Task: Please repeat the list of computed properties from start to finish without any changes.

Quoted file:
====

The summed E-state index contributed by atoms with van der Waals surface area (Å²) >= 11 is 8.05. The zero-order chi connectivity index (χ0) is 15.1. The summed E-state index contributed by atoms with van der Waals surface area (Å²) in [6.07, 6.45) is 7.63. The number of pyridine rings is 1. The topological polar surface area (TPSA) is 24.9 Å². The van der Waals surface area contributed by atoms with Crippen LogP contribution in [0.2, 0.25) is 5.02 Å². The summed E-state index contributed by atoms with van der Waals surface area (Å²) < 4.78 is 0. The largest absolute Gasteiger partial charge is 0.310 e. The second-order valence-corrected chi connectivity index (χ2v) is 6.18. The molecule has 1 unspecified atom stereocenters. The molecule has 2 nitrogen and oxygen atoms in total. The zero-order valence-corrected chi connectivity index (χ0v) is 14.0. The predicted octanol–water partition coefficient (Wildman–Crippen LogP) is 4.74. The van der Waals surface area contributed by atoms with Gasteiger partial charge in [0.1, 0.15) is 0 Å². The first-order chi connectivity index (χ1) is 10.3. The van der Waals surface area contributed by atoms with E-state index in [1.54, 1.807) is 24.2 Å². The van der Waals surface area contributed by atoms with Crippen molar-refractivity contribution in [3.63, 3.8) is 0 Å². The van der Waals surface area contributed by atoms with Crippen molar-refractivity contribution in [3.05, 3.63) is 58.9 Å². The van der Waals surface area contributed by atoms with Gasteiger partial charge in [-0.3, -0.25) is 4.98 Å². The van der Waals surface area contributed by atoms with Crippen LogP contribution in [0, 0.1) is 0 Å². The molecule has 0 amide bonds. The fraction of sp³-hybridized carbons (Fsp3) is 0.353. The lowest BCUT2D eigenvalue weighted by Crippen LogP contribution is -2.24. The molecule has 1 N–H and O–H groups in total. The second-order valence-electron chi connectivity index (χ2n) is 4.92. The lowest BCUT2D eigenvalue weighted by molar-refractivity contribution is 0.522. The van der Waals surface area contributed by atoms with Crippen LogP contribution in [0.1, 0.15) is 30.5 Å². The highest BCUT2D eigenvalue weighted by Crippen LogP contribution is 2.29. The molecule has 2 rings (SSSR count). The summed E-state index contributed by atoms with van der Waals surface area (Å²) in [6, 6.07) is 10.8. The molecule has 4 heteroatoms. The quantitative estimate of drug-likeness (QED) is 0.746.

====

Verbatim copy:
The summed E-state index contributed by atoms with van der Waals surface area (Å²) >= 11 is 8.05. The zero-order chi connectivity index (χ0) is 15.1. The summed E-state index contributed by atoms with van der Waals surface area (Å²) in [6.07, 6.45) is 7.63. The number of pyridine rings is 1. The topological polar surface area (TPSA) is 24.9 Å². The van der Waals surface area contributed by atoms with Crippen LogP contribution in [0.2, 0.25) is 5.02 Å². The summed E-state index contributed by atoms with van der Waals surface area (Å²) < 4.78 is 0. The largest absolute Gasteiger partial charge is 0.310 e. The second-order valence-corrected chi connectivity index (χ2v) is 6.18. The molecule has 1 unspecified atom stereocenters. The molecule has 2 nitrogen and oxygen atoms in total. The zero-order valence-corrected chi connectivity index (χ0v) is 14.0. The predicted octanol–water partition coefficient (Wildman–Crippen LogP) is 4.74. The van der Waals surface area contributed by atoms with Gasteiger partial charge in [0.1, 0.15) is 0 Å². The first-order chi connectivity index (χ1) is 10.3. The van der Waals surface area contributed by atoms with E-state index in [1.54, 1.807) is 24.2 Å². The van der Waals surface area contributed by atoms with Crippen molar-refractivity contribution in [3.63, 3.8) is 0 Å². The van der Waals surface area contributed by atoms with Crippen molar-refractivity contribution in [3.05, 3.63) is 58.9 Å². The van der Waals surface area contributed by atoms with Gasteiger partial charge in [-0.3, -0.25) is 4.98 Å². The van der Waals surface area contributed by atoms with Crippen LogP contribution in [0, 0.1) is 0 Å². The molecule has 0 amide bonds. The fraction of sp³-hybridized carbons (Fsp3) is 0.353. The lowest BCUT2D eigenvalue weighted by Crippen LogP contribution is -2.24. The molecule has 1 N–H and O–H groups in total. The second-order valence-electron chi connectivity index (χ2n) is 4.92. The lowest BCUT2D eigenvalue weighted by molar-refractivity contribution is 0.522. The van der Waals surface area contributed by atoms with Crippen LogP contribution in [0.1, 0.15) is 30.5 Å². The highest BCUT2D eigenvalue weighted by Crippen LogP contribution is 2.29. The molecule has 2 rings (SSSR count). The summed E-state index contributed by atoms with van der Waals surface area (Å²) in [6, 6.07) is 10.8. The molecule has 4 heteroatoms. The quantitative estimate of drug-likeness (QED) is 0.746.